If anything saves us as a species, it is what an outsider might describe as our main flaws.

Yes, we are essentially fickle, contradictory and very capricious types.

Let's say that in general and without further precision, we are not very reliable.

And that, which seems terrible when said that way, is actually what frees us from being stubborn, thorough and constant in our miseries.

This is basically the driving idea behind Martin McDonagh's work in both film and theater.

His characters limit themselves to applying the logic of their folly with such superhuman precision that they end up portraying us in our most naked humanity.

And for this reason his films end up being terrible tragedies to the very limit of laughter;

comedies out of sheer desperation.

Not in vain, the most extravagant and sincere laughter always arises in the exhaustion of wakes, when there is no remedy.

It is so.

Souls in pain of Inisherin


the last work of the person in charge of

Three announcements in the outskirts

, is essentially and to clarify us a farce.

But it is so black, disappointed, dark and, where appropriate, devastating that there is no other choice but to surrender.

And laugh.

If only for the sake of not despairing.

The starting point gives the note on which everything else is tuned.

And if one fine day someone realized that her life as she has lived it up to that precise moment is not going anywhere?

Cabal of pure devastating.

The question is not exactly original.

It happens to all of us and, moreover, every day.

The novelty consists of getting down to work and doing something so that things stop being like that.

But we are not referring to writing a book of poems, joining the gym again or becoming a 'runner'.

No, much more radical, its protagonist decides to break (in every way) with the only friendship he has.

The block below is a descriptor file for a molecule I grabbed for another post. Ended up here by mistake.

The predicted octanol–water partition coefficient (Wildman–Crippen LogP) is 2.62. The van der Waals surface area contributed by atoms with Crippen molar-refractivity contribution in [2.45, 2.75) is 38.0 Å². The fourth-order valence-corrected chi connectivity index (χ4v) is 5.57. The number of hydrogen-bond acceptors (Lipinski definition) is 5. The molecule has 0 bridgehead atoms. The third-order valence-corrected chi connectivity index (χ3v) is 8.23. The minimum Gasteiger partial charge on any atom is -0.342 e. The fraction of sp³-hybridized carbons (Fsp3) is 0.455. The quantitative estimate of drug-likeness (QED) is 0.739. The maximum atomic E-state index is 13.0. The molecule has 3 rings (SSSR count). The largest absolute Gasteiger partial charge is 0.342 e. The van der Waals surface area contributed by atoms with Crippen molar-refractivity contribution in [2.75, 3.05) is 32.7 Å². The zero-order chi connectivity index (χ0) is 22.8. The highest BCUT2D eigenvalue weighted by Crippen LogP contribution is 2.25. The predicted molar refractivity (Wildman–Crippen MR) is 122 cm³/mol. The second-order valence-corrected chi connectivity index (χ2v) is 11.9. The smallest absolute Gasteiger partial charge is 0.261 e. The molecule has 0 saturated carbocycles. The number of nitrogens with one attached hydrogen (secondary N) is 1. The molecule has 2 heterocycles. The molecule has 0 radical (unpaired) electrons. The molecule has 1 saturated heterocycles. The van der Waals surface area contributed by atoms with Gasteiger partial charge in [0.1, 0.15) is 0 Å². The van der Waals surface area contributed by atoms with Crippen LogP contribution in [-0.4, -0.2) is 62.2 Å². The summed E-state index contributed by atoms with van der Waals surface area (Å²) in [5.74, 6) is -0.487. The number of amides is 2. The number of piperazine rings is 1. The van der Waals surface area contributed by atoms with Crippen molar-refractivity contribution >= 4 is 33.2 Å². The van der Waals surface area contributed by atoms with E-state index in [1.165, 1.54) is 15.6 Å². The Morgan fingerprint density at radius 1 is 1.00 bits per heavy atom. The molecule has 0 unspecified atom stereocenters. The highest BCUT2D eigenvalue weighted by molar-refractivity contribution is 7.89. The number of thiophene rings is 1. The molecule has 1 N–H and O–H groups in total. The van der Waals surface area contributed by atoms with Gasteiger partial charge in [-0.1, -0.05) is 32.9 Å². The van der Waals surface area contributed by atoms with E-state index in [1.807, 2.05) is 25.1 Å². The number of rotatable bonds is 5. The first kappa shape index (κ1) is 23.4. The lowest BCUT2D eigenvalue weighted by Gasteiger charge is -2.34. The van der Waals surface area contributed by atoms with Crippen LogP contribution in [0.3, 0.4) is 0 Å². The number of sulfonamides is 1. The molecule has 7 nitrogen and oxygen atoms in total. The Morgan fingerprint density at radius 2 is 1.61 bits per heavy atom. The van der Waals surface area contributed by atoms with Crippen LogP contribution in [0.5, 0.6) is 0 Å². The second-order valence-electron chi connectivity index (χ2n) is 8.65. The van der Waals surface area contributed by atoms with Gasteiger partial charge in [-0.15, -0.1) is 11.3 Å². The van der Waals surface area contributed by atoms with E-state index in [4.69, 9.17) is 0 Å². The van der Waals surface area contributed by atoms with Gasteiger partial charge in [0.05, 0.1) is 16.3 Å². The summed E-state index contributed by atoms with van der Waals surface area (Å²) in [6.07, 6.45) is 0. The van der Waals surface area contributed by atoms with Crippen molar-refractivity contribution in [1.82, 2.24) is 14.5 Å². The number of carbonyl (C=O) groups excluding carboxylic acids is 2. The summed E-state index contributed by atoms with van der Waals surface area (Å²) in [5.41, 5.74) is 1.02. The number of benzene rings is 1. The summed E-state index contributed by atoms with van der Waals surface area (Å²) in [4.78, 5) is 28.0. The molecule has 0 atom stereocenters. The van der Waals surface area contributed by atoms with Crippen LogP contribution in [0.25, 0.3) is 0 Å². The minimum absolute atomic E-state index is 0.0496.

If we add to this last fact that we are on an Irish island where there is no replacement, everything finally fits.

Logical and insane in equal measure.

Purely tragic comedy in the best 'Beckettian' tradition.

Martin McDonagh stays true to his style and his people.

Once again, it is Colin Farrell and Brendan Gleeson who face each other in an interpretive duel where what is said and what is taught counts as much as what is kept silent and hidden.

Everything, in fact, seems like a replica with a landscape in the background of

Hidden in Bruges


Now we are in the middle of the field on the edge of all the cliffs.

Gleeson's character, the older one, is the one who decides to stop talking to Farrell, the younger.

The first is a musician and wants to dedicate the rest of his life to composing a song, the second, on the other hand, is what he is and his only desire is to be what he is.

No more.

The first is cerebral and devious;

the second, stupid and good person.

The two, yes, drink like the Irish they are.

Purely tragic comedy in the best 'Beckettian' tradition

The drama (which is the essence of this comedy) will unleash when faced with the refusal of the abandoned person to such incomprehensible contempt, the friend who wants to stop being a friend decides, as has already been said, to cut his losses.

In the most obtuse and obstinate of literalities.

All the effort of one to break finds the perfect replica in the effort of the other not to.

How to insist on loving the one who despises you?

McDonagh's characters could be considered obsessive or neurotic if not because they are actually just sensible.

The problem is that they insist on taking their good sense far beyond what is reasonable.

They are sane out of sheer madness.

As Frances McDormand already did in

Three Ads...

, now Brendan Gleeson and Colin Farrell find themselves swept away by the current of their firm conviction not to give up: one to be friends with the other and the other to stop being friends.

Even if that costs them, in addition to life, their own friendship.

And so.

Issues such as loneliness, the need to flee or the recognition of oneself through the other are treated with a precision and frightening austerity.

And with a grace so close to misfortune that it gives panic.

It was Beckett who, in the most repeated quote from his work, said that nothing is more fun than misery.

And McDonagh does not take away the reason.

Nor the unreason

+The winner at the moment is Colin Farrell, but without Brendan Gleeson nothing would have made sense.--There is little or nothing to object to such a reflexively thoughtless approach and boast.

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